Those troublesome aches and pains that often accompany aging may not be so harmless. Too easily ignored pain may turn out to be serious or even life-threatening. Experts say it’s important to pay attention to the body’s signals as they may be trying to tell us that something is very wrong. Don’t wait too long to seek medical attention if the symptoms are unusual.
“Boomers, especially, are very stoic,” Dr. Edwin Leap, a North Carolina-based emergency physician, tells AARP. “They’re used to things hurting. So, they put off chest pain for a day or two, and by the time they come to hospital, they’ve completed a heart attack. Or they fall off a ladder, get up and say they’re fine. Then it turns out they have an intercranial hemorrhage — a life-threatening situation.”
Leap advises that any sudden or unexplained pain should be checked out by a doctor. Here are some examples:
- Pain accompanied by loss of function. If you hurt your leg but can still walk, it’s probably a sprain, says Leap. “But if you can’t move it and you’re having pain, that should be investigated immediately,” says Leap. The pain can be caused by a fracture, nerve injury, or serious infection.
- Chest pain. Dr. Diane Ryan, an internal medicine specialist at Rush University Medical Center in Chicago, tells AARP that older adults who suffer any type of chest pain should seek medical attention. The expert notes that heart attacks do not always exhibit sudden, crushing pain. Dull pressure, dizziness, fatigue, or shortness of breath also are signs of a heart attack. Chest pain can be triggered by a blood clot that travels to your heart or lungs.
- Sudden eye pain. Ryan says that eye pain that suddenly appears is an emergency. It could be a sign of internal bleeding, a blocked blood vessel or acute glaucoma. It’s also one of the first warning signs of painful shingles.
- Bleeding from the rectum. While colorectal cancer is often a “silent” disease, with no symptoms until it reaches an advanced stage, there are red flags that you should watch out for, says Dr. Scott Kopetz, of the department of Gastrointestinal Medical Oncology at the University of Texas MD Anderson Cancer Center. According to the Mayo Clinic, if you have persistent or unusual difference in bowel habits, including constipation, diarrhea, or a change in the consistency of your stool, make an appointment with your doctor to discuss colon screening.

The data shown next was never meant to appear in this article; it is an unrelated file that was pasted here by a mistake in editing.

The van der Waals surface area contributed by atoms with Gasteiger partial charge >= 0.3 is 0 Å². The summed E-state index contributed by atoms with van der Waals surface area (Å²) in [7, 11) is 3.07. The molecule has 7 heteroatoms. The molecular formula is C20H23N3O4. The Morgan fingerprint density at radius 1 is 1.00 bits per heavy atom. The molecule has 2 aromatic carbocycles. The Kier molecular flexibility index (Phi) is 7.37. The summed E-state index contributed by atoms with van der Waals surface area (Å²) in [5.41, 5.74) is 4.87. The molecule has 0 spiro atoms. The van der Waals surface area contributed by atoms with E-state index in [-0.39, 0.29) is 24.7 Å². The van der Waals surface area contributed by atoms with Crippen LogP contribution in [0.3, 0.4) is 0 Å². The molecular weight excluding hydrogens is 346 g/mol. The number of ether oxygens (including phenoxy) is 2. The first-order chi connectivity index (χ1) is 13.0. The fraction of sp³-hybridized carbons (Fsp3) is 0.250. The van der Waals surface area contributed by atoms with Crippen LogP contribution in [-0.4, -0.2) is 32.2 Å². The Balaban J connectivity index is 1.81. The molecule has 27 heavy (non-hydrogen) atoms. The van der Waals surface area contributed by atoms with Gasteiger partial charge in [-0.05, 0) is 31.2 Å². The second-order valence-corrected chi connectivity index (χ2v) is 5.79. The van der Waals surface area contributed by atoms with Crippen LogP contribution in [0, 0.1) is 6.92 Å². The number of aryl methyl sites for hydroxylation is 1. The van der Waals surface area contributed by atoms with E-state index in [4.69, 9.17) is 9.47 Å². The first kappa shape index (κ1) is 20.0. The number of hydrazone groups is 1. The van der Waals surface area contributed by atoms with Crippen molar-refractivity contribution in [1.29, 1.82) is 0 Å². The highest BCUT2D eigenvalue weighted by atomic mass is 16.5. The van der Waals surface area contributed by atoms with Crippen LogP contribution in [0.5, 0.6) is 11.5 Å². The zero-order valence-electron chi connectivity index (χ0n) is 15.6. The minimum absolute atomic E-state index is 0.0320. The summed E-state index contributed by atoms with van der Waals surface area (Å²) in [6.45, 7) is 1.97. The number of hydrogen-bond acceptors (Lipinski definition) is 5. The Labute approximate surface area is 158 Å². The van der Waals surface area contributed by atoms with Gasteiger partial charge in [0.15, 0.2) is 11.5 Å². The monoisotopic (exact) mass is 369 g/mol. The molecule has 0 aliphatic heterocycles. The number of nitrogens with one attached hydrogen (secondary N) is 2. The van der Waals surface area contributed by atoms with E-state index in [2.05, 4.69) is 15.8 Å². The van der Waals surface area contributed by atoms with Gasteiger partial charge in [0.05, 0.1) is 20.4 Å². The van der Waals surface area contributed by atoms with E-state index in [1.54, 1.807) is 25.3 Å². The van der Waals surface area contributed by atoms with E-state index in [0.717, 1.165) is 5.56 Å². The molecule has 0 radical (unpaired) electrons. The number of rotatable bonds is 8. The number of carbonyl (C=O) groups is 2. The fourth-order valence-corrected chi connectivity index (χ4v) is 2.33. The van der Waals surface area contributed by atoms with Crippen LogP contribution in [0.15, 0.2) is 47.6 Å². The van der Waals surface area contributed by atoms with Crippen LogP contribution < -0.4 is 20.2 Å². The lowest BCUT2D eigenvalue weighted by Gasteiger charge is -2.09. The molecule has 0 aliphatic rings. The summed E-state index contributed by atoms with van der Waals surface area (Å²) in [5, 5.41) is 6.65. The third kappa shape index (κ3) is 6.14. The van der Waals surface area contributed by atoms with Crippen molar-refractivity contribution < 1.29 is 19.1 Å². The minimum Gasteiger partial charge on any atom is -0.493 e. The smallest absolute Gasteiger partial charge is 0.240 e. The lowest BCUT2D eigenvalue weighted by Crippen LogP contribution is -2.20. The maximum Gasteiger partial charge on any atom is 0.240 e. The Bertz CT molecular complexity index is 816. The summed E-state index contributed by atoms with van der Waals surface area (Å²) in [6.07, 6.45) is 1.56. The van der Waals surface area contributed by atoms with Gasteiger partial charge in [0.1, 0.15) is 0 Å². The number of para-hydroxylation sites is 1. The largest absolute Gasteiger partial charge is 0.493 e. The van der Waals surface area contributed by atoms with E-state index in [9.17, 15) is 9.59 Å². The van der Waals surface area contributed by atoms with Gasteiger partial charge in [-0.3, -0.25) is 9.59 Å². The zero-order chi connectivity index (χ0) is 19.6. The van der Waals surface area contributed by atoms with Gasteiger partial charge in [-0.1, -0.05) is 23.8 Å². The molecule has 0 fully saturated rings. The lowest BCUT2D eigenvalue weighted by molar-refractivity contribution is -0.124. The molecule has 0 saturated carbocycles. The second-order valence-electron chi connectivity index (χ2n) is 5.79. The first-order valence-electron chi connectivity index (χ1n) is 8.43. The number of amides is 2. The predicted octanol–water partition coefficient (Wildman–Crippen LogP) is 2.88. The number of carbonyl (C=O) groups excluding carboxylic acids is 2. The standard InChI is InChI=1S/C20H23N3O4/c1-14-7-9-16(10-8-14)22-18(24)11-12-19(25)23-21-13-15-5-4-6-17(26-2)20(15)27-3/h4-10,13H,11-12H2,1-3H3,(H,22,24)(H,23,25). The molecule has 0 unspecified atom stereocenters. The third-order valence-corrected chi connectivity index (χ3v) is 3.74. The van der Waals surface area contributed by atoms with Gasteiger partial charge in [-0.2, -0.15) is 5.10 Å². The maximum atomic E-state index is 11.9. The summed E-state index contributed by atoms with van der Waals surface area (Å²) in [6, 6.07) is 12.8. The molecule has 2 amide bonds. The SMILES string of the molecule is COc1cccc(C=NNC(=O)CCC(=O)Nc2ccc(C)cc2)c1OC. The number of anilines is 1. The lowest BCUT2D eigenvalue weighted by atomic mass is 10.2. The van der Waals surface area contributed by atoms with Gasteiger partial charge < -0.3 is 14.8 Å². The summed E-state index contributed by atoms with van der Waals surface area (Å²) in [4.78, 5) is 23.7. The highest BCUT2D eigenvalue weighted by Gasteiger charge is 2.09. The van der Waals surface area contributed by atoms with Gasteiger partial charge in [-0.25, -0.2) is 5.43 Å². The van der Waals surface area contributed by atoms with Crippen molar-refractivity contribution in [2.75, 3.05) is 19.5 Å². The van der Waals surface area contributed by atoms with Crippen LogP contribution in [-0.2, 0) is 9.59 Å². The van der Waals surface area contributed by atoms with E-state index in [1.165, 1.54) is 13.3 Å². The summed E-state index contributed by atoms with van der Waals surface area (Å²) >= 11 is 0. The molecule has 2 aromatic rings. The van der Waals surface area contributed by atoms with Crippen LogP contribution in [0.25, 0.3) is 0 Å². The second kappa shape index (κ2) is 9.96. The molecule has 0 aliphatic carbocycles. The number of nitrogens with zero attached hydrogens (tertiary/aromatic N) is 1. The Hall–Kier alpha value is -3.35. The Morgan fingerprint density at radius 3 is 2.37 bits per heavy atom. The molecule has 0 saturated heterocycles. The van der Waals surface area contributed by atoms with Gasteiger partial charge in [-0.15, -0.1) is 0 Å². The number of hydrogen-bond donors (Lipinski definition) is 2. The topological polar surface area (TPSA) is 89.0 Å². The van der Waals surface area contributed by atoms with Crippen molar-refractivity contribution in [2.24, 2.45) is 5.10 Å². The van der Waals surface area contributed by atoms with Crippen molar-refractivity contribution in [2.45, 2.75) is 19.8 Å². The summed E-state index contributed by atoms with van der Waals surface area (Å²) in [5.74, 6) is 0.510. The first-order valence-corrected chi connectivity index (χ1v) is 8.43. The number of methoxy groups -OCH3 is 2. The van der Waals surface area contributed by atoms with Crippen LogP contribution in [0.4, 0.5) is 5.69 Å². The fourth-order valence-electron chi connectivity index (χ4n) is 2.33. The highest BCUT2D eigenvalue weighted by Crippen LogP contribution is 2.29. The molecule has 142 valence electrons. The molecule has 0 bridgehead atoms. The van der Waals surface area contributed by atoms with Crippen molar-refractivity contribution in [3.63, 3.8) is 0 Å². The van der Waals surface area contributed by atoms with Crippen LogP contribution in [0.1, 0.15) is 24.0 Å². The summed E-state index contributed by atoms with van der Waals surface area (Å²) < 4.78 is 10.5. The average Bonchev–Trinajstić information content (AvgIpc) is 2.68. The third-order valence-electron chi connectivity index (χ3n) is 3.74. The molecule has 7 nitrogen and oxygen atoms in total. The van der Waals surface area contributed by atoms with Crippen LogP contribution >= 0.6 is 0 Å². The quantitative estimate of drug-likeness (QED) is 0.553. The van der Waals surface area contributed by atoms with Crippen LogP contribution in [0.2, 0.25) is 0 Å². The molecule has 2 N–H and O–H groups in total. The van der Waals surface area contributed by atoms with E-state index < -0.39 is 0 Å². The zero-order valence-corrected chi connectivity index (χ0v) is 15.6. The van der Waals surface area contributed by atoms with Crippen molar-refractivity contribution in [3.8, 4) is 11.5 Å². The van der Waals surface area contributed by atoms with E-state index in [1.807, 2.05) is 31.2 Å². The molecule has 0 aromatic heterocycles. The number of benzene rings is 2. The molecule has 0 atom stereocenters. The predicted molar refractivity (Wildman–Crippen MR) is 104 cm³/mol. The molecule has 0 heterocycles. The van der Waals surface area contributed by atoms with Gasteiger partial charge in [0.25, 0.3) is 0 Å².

- Severe headache. Leap says that while the occasional headache is normally nothing to worry about, a severe headache that is accompanied by a stiff neck, weakness, or change in vision needs to be medically evaluated. If you hit your head and are taking blood thinners even a simple bump can cause bleeding in the skull.
- Sudden stomach pain. If you feel severe pain around the navel accompanied by nausea, fever and vomiting it may be caused be appendicitis, according to Reader's Digest. Go directly to the hospital. When the pain radiates to either side of the navel, it could be triggered by a urinary tract infection or pelvic inflammatory disease. If the pain is situated on the right side only below the navel, this could mean gallstones or gallbladder inflammation. See your doctor for diagnostic tests.
- Pain in one or both arms. This can be a sign of a heart attack, especially in women, according to the American Heart Association. Discomfort in the jaw or between the shoulder blades is another signal that should be checked out by your doctor, says AARP.
- Calf or thigh pain. This could be serious, especially if it is in one leg, says Ryan. Increasing pain in your calf or thigh after inactivity could be a sign of deep vein thrombosis or DVT. Once a clot forms, it blocks normal blood drainage, which results in pain or swelling of the ankles and legs. In severe cases, the clot can break away and travel up to the lungs where it is called a pulmonary embolism, which is potentially deadly. DVT is more common in people over the age of 60, Dr. Jonathan Aliota, an interventional cardiologist, and a member of the Texas Heart Institute at the Baylor College of Medicine, tells Newsmax.
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